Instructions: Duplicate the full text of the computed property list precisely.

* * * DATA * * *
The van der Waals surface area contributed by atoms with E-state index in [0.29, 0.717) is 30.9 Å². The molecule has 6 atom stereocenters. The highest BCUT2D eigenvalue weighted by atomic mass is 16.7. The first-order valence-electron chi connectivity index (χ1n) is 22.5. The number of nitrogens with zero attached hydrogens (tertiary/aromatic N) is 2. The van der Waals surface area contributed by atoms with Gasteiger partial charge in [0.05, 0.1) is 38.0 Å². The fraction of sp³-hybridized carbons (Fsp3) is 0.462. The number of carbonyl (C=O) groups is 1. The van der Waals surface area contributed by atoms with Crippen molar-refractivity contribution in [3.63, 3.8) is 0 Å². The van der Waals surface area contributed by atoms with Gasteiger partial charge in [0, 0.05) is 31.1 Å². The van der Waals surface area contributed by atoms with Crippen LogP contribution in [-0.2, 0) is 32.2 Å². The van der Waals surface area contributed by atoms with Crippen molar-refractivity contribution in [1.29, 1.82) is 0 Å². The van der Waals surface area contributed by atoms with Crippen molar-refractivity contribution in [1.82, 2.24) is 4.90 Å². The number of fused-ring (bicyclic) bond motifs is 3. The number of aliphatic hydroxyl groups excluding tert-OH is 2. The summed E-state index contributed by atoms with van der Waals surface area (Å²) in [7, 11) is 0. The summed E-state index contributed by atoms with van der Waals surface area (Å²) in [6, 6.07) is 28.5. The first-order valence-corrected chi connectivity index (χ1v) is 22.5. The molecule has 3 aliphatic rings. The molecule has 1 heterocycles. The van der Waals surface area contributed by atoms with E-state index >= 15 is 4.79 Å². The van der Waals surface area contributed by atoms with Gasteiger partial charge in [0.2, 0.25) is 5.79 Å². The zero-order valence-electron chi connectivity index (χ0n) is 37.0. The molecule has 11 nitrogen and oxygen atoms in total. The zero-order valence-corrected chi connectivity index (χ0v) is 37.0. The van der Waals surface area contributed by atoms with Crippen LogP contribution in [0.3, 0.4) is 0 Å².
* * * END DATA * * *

The van der Waals surface area contributed by atoms with E-state index in [0.29, 0.717) is 30.9 Å². The molecule has 6 atom stereocenters. The highest BCUT2D eigenvalue weighted by atomic mass is 16.7. The first-order valence-electron chi connectivity index (χ1n) is 22.5. The number of nitrogens with zero attached hydrogens (tertiary/aromatic N) is 2. The van der Waals surface area contributed by atoms with Gasteiger partial charge in [0.05, 0.1) is 38.0 Å². The fraction of sp³-hybridized carbons (Fsp3) is 0.462. The number of carbonyl (C=O) groups is 1. The van der Waals surface area contributed by atoms with Crippen molar-refractivity contribution in [3.63, 3.8) is 0 Å². The van der Waals surface area contributed by atoms with Gasteiger partial charge in [0, 0.05) is 31.1 Å². The van der Waals surface area contributed by atoms with Crippen LogP contribution in [-0.2, 0) is 32.2 Å². The van der Waals surface area contributed by atoms with Crippen molar-refractivity contribution in [1.29, 1.82) is 0 Å². The van der Waals surface area contributed by atoms with Crippen molar-refractivity contribution in [1.82, 2.24) is 4.90 Å². The number of fused-ring (bicyclic) bond motifs is 3. The number of aliphatic hydroxyl groups excluding tert-OH is 2. The summed E-state index contributed by atoms with van der Waals surface area (Å²) in [7, 11) is 0. The summed E-state index contributed by atoms with van der Waals surface area (Å²) in [6, 6.07) is 28.5. The first-order valence-corrected chi connectivity index (χ1v) is 22.5. The molecule has 3 aliphatic rings. The molecule has 1 heterocycles. The van der Waals surface area contributed by atoms with E-state index >= 15 is 4.79 Å². The van der Waals surface area contributed by atoms with Gasteiger partial charge in [0.2, 0.25) is 5.79 Å². The zero-order valence-electron chi connectivity index (χ0n) is 37.0. The molecule has 11 nitrogen and oxygen atoms in total. The zero-order valence-corrected chi connectivity index (χ0v) is 37.0. The van der Waals surface area contributed by atoms with Crippen LogP contribution in [0.3, 0.4) is 0 Å².